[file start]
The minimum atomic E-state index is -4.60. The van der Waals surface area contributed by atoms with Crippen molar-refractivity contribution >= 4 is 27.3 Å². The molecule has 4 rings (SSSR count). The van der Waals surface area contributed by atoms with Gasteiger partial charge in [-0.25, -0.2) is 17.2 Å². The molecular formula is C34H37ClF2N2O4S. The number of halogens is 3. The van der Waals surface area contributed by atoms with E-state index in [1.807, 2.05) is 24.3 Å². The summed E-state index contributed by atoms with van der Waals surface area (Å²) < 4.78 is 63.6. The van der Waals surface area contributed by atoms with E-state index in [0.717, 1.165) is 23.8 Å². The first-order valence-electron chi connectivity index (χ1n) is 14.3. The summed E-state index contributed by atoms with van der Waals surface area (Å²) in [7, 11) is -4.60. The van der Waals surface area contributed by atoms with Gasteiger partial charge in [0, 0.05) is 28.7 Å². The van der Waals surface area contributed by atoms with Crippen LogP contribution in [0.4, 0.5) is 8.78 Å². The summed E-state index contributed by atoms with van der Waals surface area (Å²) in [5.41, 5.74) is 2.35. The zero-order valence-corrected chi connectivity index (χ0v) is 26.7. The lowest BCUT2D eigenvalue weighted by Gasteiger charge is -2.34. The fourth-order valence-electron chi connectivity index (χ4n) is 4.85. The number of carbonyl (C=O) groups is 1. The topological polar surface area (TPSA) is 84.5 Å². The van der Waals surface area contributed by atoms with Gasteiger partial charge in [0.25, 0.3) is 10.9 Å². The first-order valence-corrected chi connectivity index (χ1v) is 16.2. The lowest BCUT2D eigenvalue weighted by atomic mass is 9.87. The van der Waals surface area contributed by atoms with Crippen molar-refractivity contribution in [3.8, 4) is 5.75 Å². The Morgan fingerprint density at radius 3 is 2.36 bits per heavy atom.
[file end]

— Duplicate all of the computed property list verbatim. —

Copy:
The minimum atomic E-state index is -4.60. The van der Waals surface area contributed by atoms with Crippen molar-refractivity contribution >= 4 is 27.3 Å². The molecule has 4 rings (SSSR count). The van der Waals surface area contributed by atoms with Gasteiger partial charge in [-0.25, -0.2) is 17.2 Å². The molecular formula is C34H37ClF2N2O4S. The number of halogens is 3. The van der Waals surface area contributed by atoms with E-state index in [1.807, 2.05) is 24.3 Å². The summed E-state index contributed by atoms with van der Waals surface area (Å²) < 4.78 is 63.6. The van der Waals surface area contributed by atoms with E-state index in [0.717, 1.165) is 23.8 Å². The first-order valence-electron chi connectivity index (χ1n) is 14.3. The summed E-state index contributed by atoms with van der Waals surface area (Å²) in [7, 11) is -4.60. The van der Waals surface area contributed by atoms with Gasteiger partial charge in [0, 0.05) is 28.7 Å². The van der Waals surface area contributed by atoms with Crippen LogP contribution in [0.4, 0.5) is 8.78 Å². The summed E-state index contributed by atoms with van der Waals surface area (Å²) in [5.41, 5.74) is 2.35. The zero-order valence-corrected chi connectivity index (χ0v) is 26.7. The lowest BCUT2D eigenvalue weighted by Gasteiger charge is -2.34. The fourth-order valence-electron chi connectivity index (χ4n) is 4.85. The number of carbonyl (C=O) groups is 1. The topological polar surface area (TPSA) is 84.5 Å². The van der Waals surface area contributed by atoms with Gasteiger partial charge in [0.25, 0.3) is 10.9 Å². The first-order valence-corrected chi connectivity index (χ1v) is 16.2. The lowest BCUT2D eigenvalue weighted by atomic mass is 9.87. The van der Waals surface area contributed by atoms with Crippen molar-refractivity contribution in [3.8, 4) is 5.75 Å². The Morgan fingerprint density at radius 3 is 2.36 bits per heavy atom.